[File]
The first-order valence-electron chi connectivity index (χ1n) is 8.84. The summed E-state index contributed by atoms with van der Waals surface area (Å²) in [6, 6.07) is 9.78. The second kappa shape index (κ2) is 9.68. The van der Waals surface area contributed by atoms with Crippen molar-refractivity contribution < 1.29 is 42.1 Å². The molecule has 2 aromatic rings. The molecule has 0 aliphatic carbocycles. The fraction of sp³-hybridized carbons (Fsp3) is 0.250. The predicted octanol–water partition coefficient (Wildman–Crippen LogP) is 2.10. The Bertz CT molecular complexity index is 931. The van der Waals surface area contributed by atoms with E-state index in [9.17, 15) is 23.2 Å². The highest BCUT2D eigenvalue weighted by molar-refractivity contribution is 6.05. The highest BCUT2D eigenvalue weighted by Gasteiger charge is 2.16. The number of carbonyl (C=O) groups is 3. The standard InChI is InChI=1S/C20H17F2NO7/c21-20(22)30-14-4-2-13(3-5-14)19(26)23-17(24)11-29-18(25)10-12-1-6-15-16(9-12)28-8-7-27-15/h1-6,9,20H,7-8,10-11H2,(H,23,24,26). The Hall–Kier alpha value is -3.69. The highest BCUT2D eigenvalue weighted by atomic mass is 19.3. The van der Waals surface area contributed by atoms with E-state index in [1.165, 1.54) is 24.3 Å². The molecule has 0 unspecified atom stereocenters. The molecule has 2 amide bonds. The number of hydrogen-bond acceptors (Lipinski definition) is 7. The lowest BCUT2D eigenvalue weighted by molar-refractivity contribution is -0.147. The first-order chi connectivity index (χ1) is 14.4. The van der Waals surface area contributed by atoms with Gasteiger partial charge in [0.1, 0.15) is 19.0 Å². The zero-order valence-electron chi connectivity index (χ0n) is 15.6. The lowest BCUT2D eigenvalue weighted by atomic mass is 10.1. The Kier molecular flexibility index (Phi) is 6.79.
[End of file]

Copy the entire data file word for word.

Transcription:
The first-order valence-electron chi connectivity index (χ1n) is 8.84. The summed E-state index contributed by atoms with van der Waals surface area (Å²) in [6, 6.07) is 9.78. The second kappa shape index (κ2) is 9.68. The van der Waals surface area contributed by atoms with Crippen molar-refractivity contribution < 1.29 is 42.1 Å². The molecule has 2 aromatic rings. The molecule has 0 aliphatic carbocycles. The fraction of sp³-hybridized carbons (Fsp3) is 0.250. The predicted octanol–water partition coefficient (Wildman–Crippen LogP) is 2.10. The Bertz CT molecular complexity index is 931. The van der Waals surface area contributed by atoms with E-state index in [9.17, 15) is 23.2 Å². The highest BCUT2D eigenvalue weighted by molar-refractivity contribution is 6.05. The highest BCUT2D eigenvalue weighted by Gasteiger charge is 2.16. The number of carbonyl (C=O) groups is 3. The standard InChI is InChI=1S/C20H17F2NO7/c21-20(22)30-14-4-2-13(3-5-14)19(26)23-17(24)11-29-18(25)10-12-1-6-15-16(9-12)28-8-7-27-15/h1-6,9,20H,7-8,10-11H2,(H,23,24,26). The Hall–Kier alpha value is -3.69. The highest BCUT2D eigenvalue weighted by atomic mass is 19.3. The van der Waals surface area contributed by atoms with E-state index in [1.165, 1.54) is 24.3 Å². The molecule has 0 unspecified atom stereocenters. The molecule has 2 amide bonds. The number of hydrogen-bond acceptors (Lipinski definition) is 7. The lowest BCUT2D eigenvalue weighted by molar-refractivity contribution is -0.147. The first-order chi connectivity index (χ1) is 14.4. The van der Waals surface area contributed by atoms with Gasteiger partial charge in [0.1, 0.15) is 19.0 Å². The zero-order valence-electron chi connectivity index (χ0n) is 15.6. The lowest BCUT2D eigenvalue weighted by atomic mass is 10.1. The Kier molecular flexibility index (Phi) is 6.79.